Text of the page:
By Josh Oakley
There are some characters that function better in good times, when they’re accomplishing their goals and in the middle of healthy relationships. This allows the work of art to dig into them in a calm state; there’s a base for them to return to, so any deviation from that base functions as an obstacle rather than a net loss. Then there are characters that work best when they’re not allowed to have the things that they desire. These characters don’t necessarily deserve unhappiness, but it’s the context in which they’re most fascinating to watch. Nick and Jess certainly deserve to be happy, in the sense that they’re generally good people with their hearts in the right place. But man, are happy Nick and Jess kind of a bummer.
Complaining that a will-they-or-won’t-they couple got together and lost the spark is hardly a revelatory stance. Why does this inevitable step in the story fall flat so often, though? More specifically, why didn’t it work here, when the initial hookups were so potent and lively?
I think it comes down to the idea that when Nick and Jess are happy, there’s so much less to say about the two of them. Of course nearly every episode this season threw some wrench in their relationship, as a sitcom is wont to do. But as mentioned above, there’s a difference between a slight departure from happiness and being in a place of heartbreak. It’s the difference between a fight over where to get dinner and one that stems from cheating. The emotional gap is huge, and the former has been utilized plenty over the course of the season. The latter, however, is just now emerging, and it’s some of the best stuff the show has ever done.
Even when Nick and Jess were hooking up, they still weren’t at the exact place they wanted to be. That isn’t a moral knock against people casually sleeping together, but something the show made clear the deeper their relationship got. These two wanted each other, and though they were having sex, they still didn’t get what they wanted. That’s in opposition to say, when they fought over Nick’s financial standing, or whatever other roadblock the show forcefully put in their way. Here, the (often inorganic) problems hindered their happiness but were quickly solved, in the ways sitcoms often do. This wasn’t all terrible, with a couple recent episode actually being quite good (“Clavado En Un Bar” and “Birthday” among them), but even at its best it never felt vital, in the way we all know the show was capable of.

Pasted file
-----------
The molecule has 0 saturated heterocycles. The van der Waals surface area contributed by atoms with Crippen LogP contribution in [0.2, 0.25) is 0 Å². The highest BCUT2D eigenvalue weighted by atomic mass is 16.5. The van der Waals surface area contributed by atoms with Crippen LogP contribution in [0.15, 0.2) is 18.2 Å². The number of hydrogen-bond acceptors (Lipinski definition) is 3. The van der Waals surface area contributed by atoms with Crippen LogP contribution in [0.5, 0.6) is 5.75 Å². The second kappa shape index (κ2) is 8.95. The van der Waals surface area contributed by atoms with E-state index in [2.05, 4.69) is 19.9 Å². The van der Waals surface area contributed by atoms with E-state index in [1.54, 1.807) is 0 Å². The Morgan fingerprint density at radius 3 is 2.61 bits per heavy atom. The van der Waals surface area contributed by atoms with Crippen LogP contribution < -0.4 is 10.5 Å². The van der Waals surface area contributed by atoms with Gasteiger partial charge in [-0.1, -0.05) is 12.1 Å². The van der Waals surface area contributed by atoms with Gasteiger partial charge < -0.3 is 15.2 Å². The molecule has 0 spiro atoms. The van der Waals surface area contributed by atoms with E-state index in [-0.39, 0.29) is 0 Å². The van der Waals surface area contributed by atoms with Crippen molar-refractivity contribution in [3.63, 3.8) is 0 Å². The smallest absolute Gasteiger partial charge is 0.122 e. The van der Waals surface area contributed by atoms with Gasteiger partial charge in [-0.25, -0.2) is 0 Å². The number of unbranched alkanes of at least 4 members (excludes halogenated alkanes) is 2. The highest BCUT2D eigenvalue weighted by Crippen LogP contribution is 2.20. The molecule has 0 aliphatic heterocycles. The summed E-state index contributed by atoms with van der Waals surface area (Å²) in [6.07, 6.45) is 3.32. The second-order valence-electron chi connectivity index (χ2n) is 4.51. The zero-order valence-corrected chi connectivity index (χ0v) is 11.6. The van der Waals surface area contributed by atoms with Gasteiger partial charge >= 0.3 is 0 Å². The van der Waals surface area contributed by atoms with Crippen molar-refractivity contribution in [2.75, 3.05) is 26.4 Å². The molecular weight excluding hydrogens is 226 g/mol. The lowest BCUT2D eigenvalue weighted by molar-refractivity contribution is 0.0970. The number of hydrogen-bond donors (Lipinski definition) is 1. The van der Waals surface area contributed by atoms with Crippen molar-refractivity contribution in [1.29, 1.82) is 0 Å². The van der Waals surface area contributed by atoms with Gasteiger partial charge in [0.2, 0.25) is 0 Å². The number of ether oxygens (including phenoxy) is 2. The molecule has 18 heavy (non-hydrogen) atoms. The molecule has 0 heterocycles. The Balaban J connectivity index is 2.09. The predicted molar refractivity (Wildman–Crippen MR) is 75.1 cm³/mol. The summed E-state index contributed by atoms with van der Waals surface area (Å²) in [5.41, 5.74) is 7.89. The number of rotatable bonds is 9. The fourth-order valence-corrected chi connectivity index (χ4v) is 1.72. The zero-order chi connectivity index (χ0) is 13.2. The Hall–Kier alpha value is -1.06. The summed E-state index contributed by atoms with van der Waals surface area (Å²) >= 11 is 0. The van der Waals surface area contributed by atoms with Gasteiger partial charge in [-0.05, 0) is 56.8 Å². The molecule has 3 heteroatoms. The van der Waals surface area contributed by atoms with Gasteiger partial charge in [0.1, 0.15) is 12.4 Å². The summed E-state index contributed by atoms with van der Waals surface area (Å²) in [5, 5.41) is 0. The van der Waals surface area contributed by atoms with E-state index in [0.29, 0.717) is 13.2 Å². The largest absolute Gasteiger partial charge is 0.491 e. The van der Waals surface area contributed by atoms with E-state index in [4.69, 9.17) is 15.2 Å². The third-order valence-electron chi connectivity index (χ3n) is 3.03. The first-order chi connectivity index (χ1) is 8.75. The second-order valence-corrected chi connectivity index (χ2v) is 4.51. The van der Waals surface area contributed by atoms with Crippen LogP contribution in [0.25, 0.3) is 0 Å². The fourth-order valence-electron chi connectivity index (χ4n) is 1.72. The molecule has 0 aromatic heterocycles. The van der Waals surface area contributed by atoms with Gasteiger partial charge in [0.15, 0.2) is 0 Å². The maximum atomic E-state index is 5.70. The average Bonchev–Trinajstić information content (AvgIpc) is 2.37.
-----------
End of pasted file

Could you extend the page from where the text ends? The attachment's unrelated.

With their break-up, New Girl is returning Nick and Jess to their places of longing, where the worst parts of them can get in the way of their happiness. It turns out that this is simply the most fascinating lens through which to view them. It’s difficult to pinpoint exactly why this is true, but, for example, Schmidt is much more intriguing when happy than when cruelly lashing out due to sadness. (Winston operates on a level beyond that which can be recognized by the human emotional scale, though it was deliriously fun to see him in success mode in “Big News”).
Maybe it’s just that some of us yearn and some of us have. Or, more accurately, some of us are at our best when we’re reaching and going for something, and some of us flourish in the arms of comfort. Whatever the case may be, the show does seem to be recalibrating. The reunion of Schmidt and Cece seems imminent, and the break-up of Nick and Jess will hopefully lead to each of them exploring new angles of themselves. With “Big News”, New Girl may be on its way back to being one of the best shows on TV. And even if it stumbles, at least this episode give us its most poignant image in nearly a year: Nick and Jess, singing the same sappy ballad, inches and one closed door away from each other but miles apart.